“Now, there’s a matrix test for the mental and emotional well-being of new recruits. Before, that would come later in their training; they’d `get around to it.’ They deal with that upfront now.”

Costs Count, Too

“Be careful out there!” That was the staff sergeant’s admonition to officers leaving the precinct on the hit TV show Hill Street Blues years ago. But it might just as easily come from the police department’s chief accountant. That’s because the number of officers heading out the door for some of Sylvester’s larger metropolitan clients have a hard time filling their full roster for law enforcement.

“Do more officers have to take more shifts and what does that do at the end of the day? But it also presents a different picture to the insurance underwriter.” Sylvester admits her clients “hate” her insurance application because it’s so long, including a liability costs review centered on a great many things, including training, dispatcher and police dog numbers, jail size, and hot pursuit policies.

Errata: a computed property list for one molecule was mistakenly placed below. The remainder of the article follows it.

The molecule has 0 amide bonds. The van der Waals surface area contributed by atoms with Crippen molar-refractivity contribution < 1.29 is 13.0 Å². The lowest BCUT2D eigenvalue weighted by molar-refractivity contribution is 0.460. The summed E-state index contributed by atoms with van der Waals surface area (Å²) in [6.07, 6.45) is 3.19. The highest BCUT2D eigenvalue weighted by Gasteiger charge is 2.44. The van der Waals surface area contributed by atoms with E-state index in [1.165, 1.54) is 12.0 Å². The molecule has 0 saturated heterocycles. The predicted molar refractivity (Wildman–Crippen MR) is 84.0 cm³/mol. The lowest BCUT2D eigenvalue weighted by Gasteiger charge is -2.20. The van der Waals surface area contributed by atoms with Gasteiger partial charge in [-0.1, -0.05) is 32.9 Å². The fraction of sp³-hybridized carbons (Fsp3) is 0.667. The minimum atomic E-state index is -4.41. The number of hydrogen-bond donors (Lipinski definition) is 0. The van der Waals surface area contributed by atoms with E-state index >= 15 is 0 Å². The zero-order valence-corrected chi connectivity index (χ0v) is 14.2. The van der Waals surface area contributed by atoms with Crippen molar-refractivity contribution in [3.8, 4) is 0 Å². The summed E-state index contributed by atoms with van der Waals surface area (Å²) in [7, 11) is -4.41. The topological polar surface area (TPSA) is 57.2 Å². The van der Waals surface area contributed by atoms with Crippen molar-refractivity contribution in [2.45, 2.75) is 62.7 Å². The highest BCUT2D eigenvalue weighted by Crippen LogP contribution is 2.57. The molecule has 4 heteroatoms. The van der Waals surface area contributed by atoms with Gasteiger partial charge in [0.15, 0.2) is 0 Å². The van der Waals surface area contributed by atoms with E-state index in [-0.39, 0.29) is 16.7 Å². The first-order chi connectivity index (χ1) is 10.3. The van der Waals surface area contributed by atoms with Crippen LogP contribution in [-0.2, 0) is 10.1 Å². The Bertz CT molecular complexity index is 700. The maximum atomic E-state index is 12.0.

Dale Stockton, executive director of Below 100, a national officer-safety initiative designed to reduce police line-of-duty deaths, underscores the dangers hot pursuits pose to police officers with a story: at the end of May, Bluefield, West Virginia’s Lieutenant Aaron Crook was killed when his patrol car in pursuit of a suspected drunk driver collided with another Bluefield Police Department patrol car and a West Virginia State Police patrol car.

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“The devastation,” said Stockton, “is as great to the family as when an officer is lost in gunfire incidents.” Nearly as sad, he added, vehicle crashes “are about as preventable as it gets.”

Stockton’s story is intended to make an even more sobering but largely unknown point: the risk posed by increased police shootings is far below that of police vehicle crashes.

The cost to law enforcement of police officer injury is also difficult to estimate, said Stockton, including life time medical, workers’ comp payments, and payments for pain and suffering. People remember media stories about police dying in a hail of bullets or high-profile vehicle crashes, he said. But there are plenty of additional costs that never make the pages of the newspaper.

David Godkin is a freelance magazine writer based in Toronto. He can be reached at [email protected]

More from Risk & Insurance

More from Risk & Insurance

In the Fast-Paced World of Retail, This Risk Manager Strives to Mitigate Risks Proactively and Keep Senior Leaders Informed

Janine Kral works to identify and mitigate risks, building strong partnerships with leaders and ensuring they see her as support rather than a blocker.